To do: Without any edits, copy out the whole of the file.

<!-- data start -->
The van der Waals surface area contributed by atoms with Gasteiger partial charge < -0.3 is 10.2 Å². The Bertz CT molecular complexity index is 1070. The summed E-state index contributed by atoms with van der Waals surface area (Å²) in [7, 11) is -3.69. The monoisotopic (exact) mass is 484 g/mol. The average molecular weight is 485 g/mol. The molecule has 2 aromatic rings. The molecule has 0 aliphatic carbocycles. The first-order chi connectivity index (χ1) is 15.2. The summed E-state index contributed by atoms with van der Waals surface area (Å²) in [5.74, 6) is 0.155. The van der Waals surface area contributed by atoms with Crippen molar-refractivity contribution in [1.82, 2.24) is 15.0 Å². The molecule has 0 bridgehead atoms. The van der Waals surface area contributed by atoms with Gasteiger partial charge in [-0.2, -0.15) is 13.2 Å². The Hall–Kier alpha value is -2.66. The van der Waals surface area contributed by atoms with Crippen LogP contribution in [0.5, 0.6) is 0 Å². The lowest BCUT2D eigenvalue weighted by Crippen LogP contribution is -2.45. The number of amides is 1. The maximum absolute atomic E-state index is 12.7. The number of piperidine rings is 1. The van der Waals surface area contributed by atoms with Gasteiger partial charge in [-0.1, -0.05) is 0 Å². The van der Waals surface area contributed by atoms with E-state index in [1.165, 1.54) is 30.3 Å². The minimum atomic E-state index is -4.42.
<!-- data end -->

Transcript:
The van der Waals surface area contributed by atoms with Gasteiger partial charge < -0.3 is 10.2 Å². The Bertz CT molecular complexity index is 1070. The summed E-state index contributed by atoms with van der Waals surface area (Å²) in [7, 11) is -3.69. The monoisotopic (exact) mass is 484 g/mol. The average molecular weight is 485 g/mol. The molecule has 2 aromatic rings. The molecule has 0 aliphatic carbocycles. The first-order chi connectivity index (χ1) is 15.2. The summed E-state index contributed by atoms with van der Waals surface area (Å²) in [5.74, 6) is 0.155. The van der Waals surface area contributed by atoms with Crippen molar-refractivity contribution in [1.82, 2.24) is 15.0 Å². The molecule has 0 bridgehead atoms. The van der Waals surface area contributed by atoms with Gasteiger partial charge in [-0.2, -0.15) is 13.2 Å². The Hall–Kier alpha value is -2.66. The van der Waals surface area contributed by atoms with Crippen LogP contribution in [0.5, 0.6) is 0 Å². The lowest BCUT2D eigenvalue weighted by Crippen LogP contribution is -2.45. The number of amides is 1. The maximum absolute atomic E-state index is 12.7. The number of piperidine rings is 1. The van der Waals surface area contributed by atoms with Gasteiger partial charge in [-0.1, -0.05) is 0 Å². The van der Waals surface area contributed by atoms with E-state index in [1.165, 1.54) is 30.3 Å². The minimum atomic E-state index is -4.42.